> > on my Linux box. Anyone with the resources can fork the project if they
> > really want to have their own versions a s Novel, and IBM have done. And
> > if I want to procure a fully ISO standard editor for my country I can
> > without having to pay a license fee.
> Sure. but if you follow that line of reasoning, then this organization
> really should change its name to something like the OpenOffice.org
> Fellowship, unless you are willing to become active in fixing
> OpenDocument so it is not just a OOo file format rather than a true
If indeed it is fixable in that way.
> Isn't it fundamentally misleading to say it's about the file
> formats rather than one code base that implements it?
Not really. At present there is one code base that can fully implement
it but many others that can interoperate with it well enough for
practical purposes with a little effort - they can even warn users about
specific things that might cause them a problem. That is better than
random unpredictable differences like with .doc. Personally I don't
think it was ever *only* about a file format. File formats are important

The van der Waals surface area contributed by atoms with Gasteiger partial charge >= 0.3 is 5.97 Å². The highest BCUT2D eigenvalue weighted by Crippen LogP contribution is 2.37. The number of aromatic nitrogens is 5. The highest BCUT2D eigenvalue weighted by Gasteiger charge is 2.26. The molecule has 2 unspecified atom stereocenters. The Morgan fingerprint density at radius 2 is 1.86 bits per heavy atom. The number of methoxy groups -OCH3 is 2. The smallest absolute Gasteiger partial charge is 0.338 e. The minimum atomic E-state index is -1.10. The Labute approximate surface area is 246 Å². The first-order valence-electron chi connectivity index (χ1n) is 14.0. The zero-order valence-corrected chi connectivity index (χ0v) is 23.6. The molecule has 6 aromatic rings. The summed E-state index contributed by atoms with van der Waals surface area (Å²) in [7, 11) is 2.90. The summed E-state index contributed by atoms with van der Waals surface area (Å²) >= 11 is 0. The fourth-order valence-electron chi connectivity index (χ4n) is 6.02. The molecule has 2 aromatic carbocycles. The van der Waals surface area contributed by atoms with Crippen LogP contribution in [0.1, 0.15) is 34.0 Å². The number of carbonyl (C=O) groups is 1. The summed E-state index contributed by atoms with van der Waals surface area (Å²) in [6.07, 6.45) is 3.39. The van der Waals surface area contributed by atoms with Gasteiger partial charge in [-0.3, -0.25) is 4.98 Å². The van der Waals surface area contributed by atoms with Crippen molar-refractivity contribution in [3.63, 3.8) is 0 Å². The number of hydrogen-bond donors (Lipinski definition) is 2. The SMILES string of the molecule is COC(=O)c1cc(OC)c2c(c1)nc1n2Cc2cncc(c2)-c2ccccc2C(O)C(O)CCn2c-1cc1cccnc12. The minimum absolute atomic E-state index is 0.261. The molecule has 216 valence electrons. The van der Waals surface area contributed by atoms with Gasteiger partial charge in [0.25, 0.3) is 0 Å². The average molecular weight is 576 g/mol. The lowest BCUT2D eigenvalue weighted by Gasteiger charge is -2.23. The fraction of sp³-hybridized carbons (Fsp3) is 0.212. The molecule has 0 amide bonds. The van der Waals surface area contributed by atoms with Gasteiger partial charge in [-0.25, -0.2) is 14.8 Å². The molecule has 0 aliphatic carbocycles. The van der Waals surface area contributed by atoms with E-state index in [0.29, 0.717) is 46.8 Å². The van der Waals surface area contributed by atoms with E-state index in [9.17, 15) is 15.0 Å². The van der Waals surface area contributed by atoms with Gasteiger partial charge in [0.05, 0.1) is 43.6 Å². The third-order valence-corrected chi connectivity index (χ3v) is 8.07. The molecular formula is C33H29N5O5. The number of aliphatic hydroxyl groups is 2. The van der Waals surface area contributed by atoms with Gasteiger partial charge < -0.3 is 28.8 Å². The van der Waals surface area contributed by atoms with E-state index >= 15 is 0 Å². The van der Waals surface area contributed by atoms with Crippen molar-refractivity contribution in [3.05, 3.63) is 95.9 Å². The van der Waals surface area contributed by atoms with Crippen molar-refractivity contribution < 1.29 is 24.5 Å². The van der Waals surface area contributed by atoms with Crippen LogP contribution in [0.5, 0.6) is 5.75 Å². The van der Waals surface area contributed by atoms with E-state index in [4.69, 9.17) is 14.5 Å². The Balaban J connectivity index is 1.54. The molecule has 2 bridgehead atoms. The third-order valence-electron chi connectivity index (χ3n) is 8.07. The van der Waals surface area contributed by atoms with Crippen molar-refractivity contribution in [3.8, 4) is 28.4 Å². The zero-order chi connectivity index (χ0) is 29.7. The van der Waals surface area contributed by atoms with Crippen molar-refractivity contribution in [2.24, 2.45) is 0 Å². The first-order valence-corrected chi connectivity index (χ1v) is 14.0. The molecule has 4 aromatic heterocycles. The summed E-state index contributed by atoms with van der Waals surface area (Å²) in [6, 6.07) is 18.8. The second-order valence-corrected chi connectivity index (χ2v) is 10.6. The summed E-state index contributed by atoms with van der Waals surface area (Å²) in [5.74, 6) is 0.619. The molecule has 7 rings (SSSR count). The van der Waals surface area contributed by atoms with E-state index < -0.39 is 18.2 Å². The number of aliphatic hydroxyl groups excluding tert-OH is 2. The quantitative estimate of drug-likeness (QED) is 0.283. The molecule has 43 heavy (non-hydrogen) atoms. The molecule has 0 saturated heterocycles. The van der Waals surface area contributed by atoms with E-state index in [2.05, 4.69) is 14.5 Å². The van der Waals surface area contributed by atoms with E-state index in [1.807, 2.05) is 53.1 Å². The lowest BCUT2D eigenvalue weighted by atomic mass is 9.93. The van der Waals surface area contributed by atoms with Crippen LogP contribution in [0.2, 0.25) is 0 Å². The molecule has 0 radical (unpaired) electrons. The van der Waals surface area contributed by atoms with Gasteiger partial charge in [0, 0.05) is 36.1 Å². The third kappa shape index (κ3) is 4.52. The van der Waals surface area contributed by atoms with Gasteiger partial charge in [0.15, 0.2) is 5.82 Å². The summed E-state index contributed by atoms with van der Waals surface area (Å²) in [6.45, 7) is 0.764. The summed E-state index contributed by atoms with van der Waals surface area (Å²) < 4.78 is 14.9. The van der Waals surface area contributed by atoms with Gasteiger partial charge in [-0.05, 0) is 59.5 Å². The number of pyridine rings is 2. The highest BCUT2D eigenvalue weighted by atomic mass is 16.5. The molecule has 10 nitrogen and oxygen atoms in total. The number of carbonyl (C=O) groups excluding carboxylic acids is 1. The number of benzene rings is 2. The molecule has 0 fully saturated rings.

but they don't exist in a vacuum. FOSS applications with published open
protocols and file formats collectively support digital freedom but
there are always going to be constraints.
> Do you realize that you are in effect attempting to rationalize having
> a standard that is not a true standard?
Depending on your definition of a true standard. To me the whole ISO
process has shown itself to be political, so again I don't really care
about pedantic definitions of standards, getting bogged down in that
misses the point. I'm more interested in strategies that further
improvements in digital freedom in its widest sense. That is my
political affiliation so no real need to rationalise anything. I simply
accept that we are on a journey towards digital freedom and some
desirable things are going to take time to come to fruition.